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JMIR Serious Games. 2017 Feb 9;5(1):e3. doi: 10.2196/games.6026.

Game-Based Rehabilitation for Myoelectric Prosthesis Control.

Author information

1
Christian Doppler Laboratory for Restoration of Extremity Function, Department of Plastic and Reconstructive Surgery, Medical University of Vienna, Vienna, Austria.
2
Clinic for Trauma Surgery, Orthopaedic Surgery and Plastic Surgery, Department of Neurorehabilitation Systems, University Medical Center Göttingen, Göttingen, Germany.
3
Department of Bioengineering, Imperial College London, London, United Kingdom.
4
Human Computer Interaction Group, Institute for Design and Assessment of Technology, Technical University of Vienna, Vienna, Austria.

Abstract

BACKGROUND:

A high number of upper extremity myoelectric prosthesis users abandon their devices due to difficulties in prosthesis control and lack of motivation to train in absence of a physiotherapist. Virtual training systems, in the form of video games, provide patients with an entertaining and intuitive method for improved muscle coordination and improved overall control. Complementary to established rehabilitation protocols, it is highly beneficial for this virtual training process to start even before receiving the final prosthesis, and to be continued at home for as long as needed.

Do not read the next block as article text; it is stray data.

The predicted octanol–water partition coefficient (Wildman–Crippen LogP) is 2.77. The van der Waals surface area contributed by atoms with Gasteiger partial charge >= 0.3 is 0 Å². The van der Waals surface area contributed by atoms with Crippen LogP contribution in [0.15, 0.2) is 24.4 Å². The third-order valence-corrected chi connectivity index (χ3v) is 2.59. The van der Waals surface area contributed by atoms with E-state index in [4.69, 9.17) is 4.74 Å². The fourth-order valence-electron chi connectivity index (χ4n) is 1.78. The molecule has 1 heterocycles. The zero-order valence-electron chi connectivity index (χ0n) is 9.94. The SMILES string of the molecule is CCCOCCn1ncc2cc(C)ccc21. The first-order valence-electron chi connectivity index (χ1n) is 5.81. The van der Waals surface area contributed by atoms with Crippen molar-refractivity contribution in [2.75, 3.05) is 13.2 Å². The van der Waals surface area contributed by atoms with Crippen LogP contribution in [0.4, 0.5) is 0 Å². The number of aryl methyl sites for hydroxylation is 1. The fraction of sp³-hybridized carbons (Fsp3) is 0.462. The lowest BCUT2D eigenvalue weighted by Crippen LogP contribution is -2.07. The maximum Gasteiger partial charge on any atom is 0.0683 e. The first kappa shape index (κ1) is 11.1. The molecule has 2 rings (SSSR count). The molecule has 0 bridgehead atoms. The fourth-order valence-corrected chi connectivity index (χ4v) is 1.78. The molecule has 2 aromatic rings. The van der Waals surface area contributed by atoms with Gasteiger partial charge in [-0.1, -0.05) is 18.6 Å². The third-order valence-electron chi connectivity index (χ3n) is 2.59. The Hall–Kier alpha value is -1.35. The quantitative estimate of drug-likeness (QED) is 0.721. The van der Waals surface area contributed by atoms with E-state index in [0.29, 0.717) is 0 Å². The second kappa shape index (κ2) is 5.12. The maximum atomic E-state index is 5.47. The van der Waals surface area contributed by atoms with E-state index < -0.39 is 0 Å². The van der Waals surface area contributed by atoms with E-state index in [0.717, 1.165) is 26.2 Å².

OBJECTIVE:

The aim of this study is to evaluate (1) the short-term effects of a commercially available electromyographic (EMG) system on controllability after a simple video game-based rehabilitation protocol, and (2) different input methods, control mechanisms, and games.

METHODS:

Eleven able-bodied participants with no prior experience in EMG control took part in this study. Participants were asked to perform a surface EMG test evaluating their provisional maximum muscle contraction, fine accuracy and isolation of electrode activation, and endurance control over at least 300 seconds. These assessments were carried out (1) in a Pregaming session before interacting with three EMG-controlled computer games, (2) in a Postgaming session after playing the games, and (3) in a Follow-Up session two days after the gaming protocol to evaluate short-term retention rate. After each game, participants were given a user evaluation survey for the assessment of the games and their input mechanisms. Participants also received a questionnaire regarding their intrinsic motivation (Intrinsic Motivation Inventory) at the end of the last game.

RESULTS:

Results showed a significant improvement in fine accuracy electrode activation (P<.01), electrode separation (P=.02), and endurance control (P<.01) from Pregaming EMG assessments to the Follow-Up measurement. The deviation around the EMG goal value diminished and the opposing electrode was activated less frequently. Participants had the most fun playing the games when collecting items and facing challenging game play.

CONCLUSIONS:

Most upper limb amputees use a 2-channel myoelectric prosthesis control. This study demonstrates that this control can be effectively trained by employing a video game-based rehabilitation protocol.

KEYWORDS:

EMG control; gaming; intrinsic motivation; neuromuscular rehabilitation; serious games; upper extremity amputees; upper limb prosthesis control

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